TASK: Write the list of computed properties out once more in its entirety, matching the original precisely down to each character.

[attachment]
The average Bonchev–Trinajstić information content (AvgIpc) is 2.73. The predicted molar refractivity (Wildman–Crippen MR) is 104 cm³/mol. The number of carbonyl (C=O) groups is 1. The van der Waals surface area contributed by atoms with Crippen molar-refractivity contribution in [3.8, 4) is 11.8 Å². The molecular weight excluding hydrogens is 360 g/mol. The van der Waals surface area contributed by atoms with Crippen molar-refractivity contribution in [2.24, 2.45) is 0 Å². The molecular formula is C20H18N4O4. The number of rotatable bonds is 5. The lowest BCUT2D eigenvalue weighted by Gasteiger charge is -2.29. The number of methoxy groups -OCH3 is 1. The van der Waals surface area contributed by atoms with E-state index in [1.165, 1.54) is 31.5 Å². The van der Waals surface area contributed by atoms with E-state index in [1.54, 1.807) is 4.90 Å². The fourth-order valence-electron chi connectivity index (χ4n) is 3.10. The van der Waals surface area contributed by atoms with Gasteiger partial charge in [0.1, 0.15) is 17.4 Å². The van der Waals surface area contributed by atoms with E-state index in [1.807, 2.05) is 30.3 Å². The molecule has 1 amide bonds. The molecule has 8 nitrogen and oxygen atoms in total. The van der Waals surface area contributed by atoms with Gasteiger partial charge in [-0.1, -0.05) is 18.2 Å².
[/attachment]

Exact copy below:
The average Bonchev–Trinajstić information content (AvgIpc) is 2.73. The predicted molar refractivity (Wildman–Crippen MR) is 104 cm³/mol. The number of carbonyl (C=O) groups is 1. The van der Waals surface area contributed by atoms with Crippen molar-refractivity contribution in [3.8, 4) is 11.8 Å². The molecular weight excluding hydrogens is 360 g/mol. The van der Waals surface area contributed by atoms with Crippen molar-refractivity contribution in [2.24, 2.45) is 0 Å². The molecular formula is C20H18N4O4. The number of rotatable bonds is 5. The lowest BCUT2D eigenvalue weighted by Gasteiger charge is -2.29. The number of methoxy groups -OCH3 is 1. The van der Waals surface area contributed by atoms with E-state index in [1.165, 1.54) is 31.5 Å². The van der Waals surface area contributed by atoms with E-state index in [1.54, 1.807) is 4.90 Å². The fourth-order valence-electron chi connectivity index (χ4n) is 3.10. The van der Waals surface area contributed by atoms with Gasteiger partial charge in [0.1, 0.15) is 17.4 Å². The van der Waals surface area contributed by atoms with E-state index in [1.807, 2.05) is 30.3 Å². The molecule has 1 amide bonds. The molecule has 8 nitrogen and oxygen atoms in total. The van der Waals surface area contributed by atoms with Gasteiger partial charge in [-0.1, -0.05) is 18.2 Å².